Nesting HTML Tags

How to Nest HTML Tags Correctly

What Does It Mean to Nest HTML Tags?

The easiest way to understand nesting is to think of HTML tags as baskets that hold your content. Your content includes text and images. HTML tags are the baskets around the content. 

If you have a block of text that you want bold, italic and inside a paragraph, you'll have three HTML elements and the text itself.

Example: This is a sentence of text.

Because you want the whole sentence to be bold, you add opening and closing bold tags before and after the text.

<b>This is a sentence of text.</b>

Because you want the sentence to be italics too, the opening and closing italics tag is added before and after the entire block of text.

<i><b>This is a sentence of text.</b></i>

Finally, you add the paragraph tags to complete the nest of tags.

<p><i><b>This is a sentence of text.</b></i></p>

When you nest tags, you close the tags in the opposite order that you opened them. Reading from left to right, the tags are opened: P, I, B. You close them in reverse order: B, I, P.

What If I Don't Want the Entire Sentence Bold?

It's easy to understand nesting when you have an entire sentence that is bold or italic, but what if you only want one or two words to be bold, and another set to be italic? If there is overlap, then you'll need to write the overlapped tag twice:

<p><b>This <i>is</i></b> <i>a sentence</i> of text.</p>

The tags are opened P, B, I. Then I and B are closed; I is re-opened, and then I and P are closed.

The nesting order is correct.

Most beginning web developers don't like to write their sentences like that, because it seems like you're adding extra tags. Most beginners would write:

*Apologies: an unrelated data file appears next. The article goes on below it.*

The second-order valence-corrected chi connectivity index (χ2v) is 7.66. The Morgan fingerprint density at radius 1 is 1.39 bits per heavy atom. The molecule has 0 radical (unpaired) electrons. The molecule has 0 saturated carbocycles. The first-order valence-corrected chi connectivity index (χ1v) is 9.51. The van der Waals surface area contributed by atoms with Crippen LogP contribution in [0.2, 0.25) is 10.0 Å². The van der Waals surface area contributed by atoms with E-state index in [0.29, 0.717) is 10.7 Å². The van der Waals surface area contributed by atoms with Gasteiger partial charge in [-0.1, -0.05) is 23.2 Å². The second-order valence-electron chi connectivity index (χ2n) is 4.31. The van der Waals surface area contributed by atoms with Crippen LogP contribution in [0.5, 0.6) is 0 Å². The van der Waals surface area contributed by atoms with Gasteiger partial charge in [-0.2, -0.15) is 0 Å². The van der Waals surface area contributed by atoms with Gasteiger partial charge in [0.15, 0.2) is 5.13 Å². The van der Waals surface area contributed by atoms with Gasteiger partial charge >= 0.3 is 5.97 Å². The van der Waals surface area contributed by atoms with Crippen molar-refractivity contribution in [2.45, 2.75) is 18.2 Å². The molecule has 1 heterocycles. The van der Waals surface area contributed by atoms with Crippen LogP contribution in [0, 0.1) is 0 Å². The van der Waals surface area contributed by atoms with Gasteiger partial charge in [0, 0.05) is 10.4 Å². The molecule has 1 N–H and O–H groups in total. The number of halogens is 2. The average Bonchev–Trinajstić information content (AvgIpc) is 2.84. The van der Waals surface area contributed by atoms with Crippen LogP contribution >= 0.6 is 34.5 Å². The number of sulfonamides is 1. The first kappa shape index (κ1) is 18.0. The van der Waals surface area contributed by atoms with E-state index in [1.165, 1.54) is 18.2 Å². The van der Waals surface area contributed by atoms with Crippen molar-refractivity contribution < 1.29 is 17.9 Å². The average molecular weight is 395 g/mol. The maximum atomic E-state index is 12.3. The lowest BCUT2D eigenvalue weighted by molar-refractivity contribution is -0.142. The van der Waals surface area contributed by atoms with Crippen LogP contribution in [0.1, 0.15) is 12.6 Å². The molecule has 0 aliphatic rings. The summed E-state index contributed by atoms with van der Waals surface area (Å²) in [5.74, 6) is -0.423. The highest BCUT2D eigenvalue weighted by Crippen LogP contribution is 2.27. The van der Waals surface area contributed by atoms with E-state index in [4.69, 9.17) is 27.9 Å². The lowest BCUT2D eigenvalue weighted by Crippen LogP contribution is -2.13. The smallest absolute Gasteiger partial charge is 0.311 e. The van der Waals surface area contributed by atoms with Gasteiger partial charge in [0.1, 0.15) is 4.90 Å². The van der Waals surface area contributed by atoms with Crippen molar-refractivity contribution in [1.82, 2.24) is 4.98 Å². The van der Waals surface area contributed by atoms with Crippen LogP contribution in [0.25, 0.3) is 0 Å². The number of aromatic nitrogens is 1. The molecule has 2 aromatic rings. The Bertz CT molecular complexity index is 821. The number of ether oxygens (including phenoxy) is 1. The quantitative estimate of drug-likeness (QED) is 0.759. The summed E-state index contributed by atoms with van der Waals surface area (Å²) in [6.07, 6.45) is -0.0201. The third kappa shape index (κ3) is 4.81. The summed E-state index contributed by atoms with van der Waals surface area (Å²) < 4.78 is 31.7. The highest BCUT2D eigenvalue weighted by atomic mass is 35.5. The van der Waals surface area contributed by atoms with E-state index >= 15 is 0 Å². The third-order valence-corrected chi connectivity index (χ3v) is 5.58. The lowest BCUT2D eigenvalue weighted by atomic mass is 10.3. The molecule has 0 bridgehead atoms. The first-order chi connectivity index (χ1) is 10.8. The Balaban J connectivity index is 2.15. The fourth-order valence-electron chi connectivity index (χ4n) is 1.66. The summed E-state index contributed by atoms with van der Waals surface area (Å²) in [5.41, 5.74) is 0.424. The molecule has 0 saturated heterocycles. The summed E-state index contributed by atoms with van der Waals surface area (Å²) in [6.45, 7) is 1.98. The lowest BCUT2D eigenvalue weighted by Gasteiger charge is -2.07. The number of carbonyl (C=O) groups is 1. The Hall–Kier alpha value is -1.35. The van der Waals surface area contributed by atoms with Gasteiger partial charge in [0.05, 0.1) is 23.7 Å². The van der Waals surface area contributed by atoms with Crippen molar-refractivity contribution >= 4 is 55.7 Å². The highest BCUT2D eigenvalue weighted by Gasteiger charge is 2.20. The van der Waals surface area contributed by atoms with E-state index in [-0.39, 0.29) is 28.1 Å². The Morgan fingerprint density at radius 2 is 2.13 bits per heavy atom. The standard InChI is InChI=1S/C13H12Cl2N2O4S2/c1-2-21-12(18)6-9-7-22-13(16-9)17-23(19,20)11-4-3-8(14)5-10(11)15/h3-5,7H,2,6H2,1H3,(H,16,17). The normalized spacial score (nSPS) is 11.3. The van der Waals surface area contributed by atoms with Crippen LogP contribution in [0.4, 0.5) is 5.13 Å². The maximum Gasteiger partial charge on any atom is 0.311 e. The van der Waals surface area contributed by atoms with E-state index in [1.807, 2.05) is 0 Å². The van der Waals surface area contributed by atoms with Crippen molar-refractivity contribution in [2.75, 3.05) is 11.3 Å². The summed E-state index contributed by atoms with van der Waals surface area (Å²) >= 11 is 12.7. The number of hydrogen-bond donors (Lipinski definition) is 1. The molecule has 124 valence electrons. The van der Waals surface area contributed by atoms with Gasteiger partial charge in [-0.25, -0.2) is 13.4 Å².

<p><b>This <i>is</b> a sentence</i> of text.</p>

The tags are opened: P, B, I, but then they are closed B, I, P—in the wrong order.

While this HTML works in many browsers, it is not a good habit to develop. It's invalid XHTML, and some browsers, especially screen readers and cell phones can become confused by the incorrect nesting.

Why Should You Care About Nesting

The number one reason that you should care about nesting is if you're going to use CSS. Cascading Style Sheets rely on tags to be consistently nested within the document so that it can tell where styles begin and end. If you set up a style that should affect all "bold plus italic" text on the page, the incorrect nesting makes it hard for the browser to know where the bold plus italic text ends and where the text is just italic.

Other reasons include accessibility and browser compatibility. If your HTML is incorrectly nested, it won't be as accessible to screen readers and older browsers.

Finally, if you're striving to write completely correct and valid HTML or XHTML, you'll need to use correct nesting. Otherwise, every validator will flag your HTML as incorrect.